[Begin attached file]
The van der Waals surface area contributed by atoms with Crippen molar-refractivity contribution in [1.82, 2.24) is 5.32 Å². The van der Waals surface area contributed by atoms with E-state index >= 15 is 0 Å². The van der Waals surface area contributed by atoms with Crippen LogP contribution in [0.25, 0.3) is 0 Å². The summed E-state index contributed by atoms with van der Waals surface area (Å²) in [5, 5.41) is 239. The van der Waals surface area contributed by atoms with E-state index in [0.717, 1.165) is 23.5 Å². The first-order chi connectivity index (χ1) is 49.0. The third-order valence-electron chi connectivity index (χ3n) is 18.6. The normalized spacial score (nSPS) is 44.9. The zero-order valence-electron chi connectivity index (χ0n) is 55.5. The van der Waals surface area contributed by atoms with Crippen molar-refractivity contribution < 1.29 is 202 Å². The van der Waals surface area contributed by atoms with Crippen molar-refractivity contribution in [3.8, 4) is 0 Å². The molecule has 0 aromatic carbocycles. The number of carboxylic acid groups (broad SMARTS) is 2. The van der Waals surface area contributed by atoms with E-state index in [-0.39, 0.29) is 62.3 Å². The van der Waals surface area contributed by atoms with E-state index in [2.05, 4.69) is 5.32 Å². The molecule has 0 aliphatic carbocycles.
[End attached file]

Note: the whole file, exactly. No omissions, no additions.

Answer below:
The van der Waals surface area contributed by atoms with Crippen molar-refractivity contribution in [1.82, 2.24) is 5.32 Å². The van der Waals surface area contributed by atoms with E-state index >= 15 is 0 Å². The van der Waals surface area contributed by atoms with Crippen LogP contribution in [0.25, 0.3) is 0 Å². The summed E-state index contributed by atoms with van der Waals surface area (Å²) in [5, 5.41) is 239. The van der Waals surface area contributed by atoms with E-state index in [0.717, 1.165) is 23.5 Å². The first-order chi connectivity index (χ1) is 49.0. The third-order valence-electron chi connectivity index (χ3n) is 18.6. The normalized spacial score (nSPS) is 44.9. The zero-order valence-electron chi connectivity index (χ0n) is 55.5. The van der Waals surface area contributed by atoms with Crippen molar-refractivity contribution < 1.29 is 202 Å². The van der Waals surface area contributed by atoms with Crippen molar-refractivity contribution in [3.8, 4) is 0 Å². The molecule has 0 aromatic carbocycles. The number of carboxylic acid groups (broad SMARTS) is 2. The van der Waals surface area contributed by atoms with E-state index in [-0.39, 0.29) is 62.3 Å². The van der Waals surface area contributed by atoms with E-state index in [2.05, 4.69) is 5.32 Å². The molecule has 0 aliphatic carbocycles.